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Initial Setup

Before we begin to start writing plugin code, we will need to do some setup work. We will be using the dvp tool, which is described in the Getting Started section.

The quoted examples in this section assume you're working on a Unix-like system.

Sanity check

First a reminder that it's highly recommended that you develop your plugin in a virtual environment.

Next, make sure you have a Delphix Engine ready to use, as described in the Prerequisites section on the previous page.

Finally, let's quickly make sure that dvp is working! Type dvp -h and you should see something like the following:

(venv)$ dvp -h
Usage: dvp [OPTIONS] COMMAND [ARGS]...

  The tools of the Delphix Virtualization SDK that help develop, build, and
  upload a plugin.

  --version      Show the version and exit.
  -v, --verbose  Enable verbose mode. Can be repeated up to three times for
                 increased verbosity.
  -q, --quiet    Enable quiet mode. Can be repeated up to three times for
                 increased suppression.
  -h, --help     Show this message and exit.

  build          Build the plugin code and generate upload artifact file...
  download-logs  Download plugin logs from a target Delphix Engine to a...
  init           Create a plugin in the root directory.
  upload         Upload the generated upload artifact (the plugin JSON

If this looks good, you are ready to begin!

If, instead, you see something like the following, go back to Getting Started and make sure you setup everything correctly before continuing.

(venv)$ dvp
-bash: dvp: command not found

Creating a Bare Plugin

To start, we will create a new directory where our new plugin code will live.

(venv)$ mkdir first_plugin
(venv)$ cd first_plugin

Now that we are in our new plugin directory, we can use the dvp tool to create a plugin for us. This plugin will be a mere skeleton -- it will not do anything useful until we modify it in the subsequent pages.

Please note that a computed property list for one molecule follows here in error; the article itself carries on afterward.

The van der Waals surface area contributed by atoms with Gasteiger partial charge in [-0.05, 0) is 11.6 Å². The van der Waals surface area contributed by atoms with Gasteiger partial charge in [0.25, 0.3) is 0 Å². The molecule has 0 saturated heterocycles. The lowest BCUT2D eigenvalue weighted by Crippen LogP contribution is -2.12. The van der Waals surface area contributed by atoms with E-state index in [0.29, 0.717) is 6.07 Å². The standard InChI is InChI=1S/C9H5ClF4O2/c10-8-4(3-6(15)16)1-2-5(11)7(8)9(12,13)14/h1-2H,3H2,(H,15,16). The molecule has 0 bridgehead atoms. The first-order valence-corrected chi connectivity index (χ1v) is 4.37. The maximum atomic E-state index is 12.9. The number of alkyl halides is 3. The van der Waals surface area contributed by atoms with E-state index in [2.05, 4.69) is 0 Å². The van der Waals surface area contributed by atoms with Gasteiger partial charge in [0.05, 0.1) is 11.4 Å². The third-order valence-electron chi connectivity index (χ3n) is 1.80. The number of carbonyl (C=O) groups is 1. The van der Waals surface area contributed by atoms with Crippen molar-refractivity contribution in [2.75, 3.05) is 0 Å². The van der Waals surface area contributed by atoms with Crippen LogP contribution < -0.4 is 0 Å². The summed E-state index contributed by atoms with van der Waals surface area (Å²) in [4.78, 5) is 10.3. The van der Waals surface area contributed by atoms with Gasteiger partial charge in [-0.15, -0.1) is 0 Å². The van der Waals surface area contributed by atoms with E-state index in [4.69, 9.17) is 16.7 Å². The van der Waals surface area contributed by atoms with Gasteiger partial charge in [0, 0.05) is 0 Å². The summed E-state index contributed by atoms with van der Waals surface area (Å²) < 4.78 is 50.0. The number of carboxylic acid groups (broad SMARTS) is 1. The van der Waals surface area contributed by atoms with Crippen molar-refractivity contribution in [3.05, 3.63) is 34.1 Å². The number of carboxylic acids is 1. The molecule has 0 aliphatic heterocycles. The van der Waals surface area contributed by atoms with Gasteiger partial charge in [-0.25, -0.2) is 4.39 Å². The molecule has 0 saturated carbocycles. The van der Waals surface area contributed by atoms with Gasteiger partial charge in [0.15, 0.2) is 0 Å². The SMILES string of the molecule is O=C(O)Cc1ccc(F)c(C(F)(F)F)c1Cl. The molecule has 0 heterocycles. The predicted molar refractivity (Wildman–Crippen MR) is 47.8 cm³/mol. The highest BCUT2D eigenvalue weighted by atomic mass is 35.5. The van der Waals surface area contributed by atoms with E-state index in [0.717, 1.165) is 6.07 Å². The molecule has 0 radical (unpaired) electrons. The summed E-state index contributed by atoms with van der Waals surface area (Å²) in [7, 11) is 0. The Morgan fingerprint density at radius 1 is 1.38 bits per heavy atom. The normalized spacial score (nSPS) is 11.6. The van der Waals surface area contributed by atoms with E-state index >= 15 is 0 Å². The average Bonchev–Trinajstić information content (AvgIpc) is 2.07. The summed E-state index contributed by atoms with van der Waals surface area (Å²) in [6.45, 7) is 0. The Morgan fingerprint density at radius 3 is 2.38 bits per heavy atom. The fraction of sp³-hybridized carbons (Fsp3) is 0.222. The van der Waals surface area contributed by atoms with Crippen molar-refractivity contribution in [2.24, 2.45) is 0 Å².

(venv) first_plugin$ dvp init -n first_plugin -s STAGED

The -n argument here means "plugin name." We are using the name first_plugin.

The -s argument tells which syncing strategy we want to use.

You can type dvp init -h for more information about the options available.

After running this command, you should see that files have been created for you:

(venv) first_plugin$ ls
plugin_config.yml   schema.json     src

These files are described below:

File Description
plugin_config.yml The plugin config file, which provides a list of plugin properties
schema.json Contains schemas which provide custom datatype definitions
src/ A Python file which will eventually contain code that handles plugin operations

Open these files in your editor/IDE and take a look at them. At this point they will not have a lot of content, but we will add to them as we go through the next few pages.

Building The New Plugin

The new files we created above have to get built to produce a single artifact. This is done with the dvp tool.

(venv) first_plugin$ dvp build

After the build, you should see that the build process has created a new file called artifact.json.

(venv) first_plugin$ ls
artifact.json       plugin_config.yml   schema.json     src

Uploading The New Plugin

Now using the dvp tool we can upload the artifact onto our Delphix Engine.

(venv) first_plugin$ dvp upload -e -u admin

The -e argument specifies the engine on which to install the plugin, and the -u argument gives the Delphix Engine user.

You will be prompted for a password.

Once the upload is finished, you can verify the installation from the Manage > Toolkits screen in the Delphix Engine UI.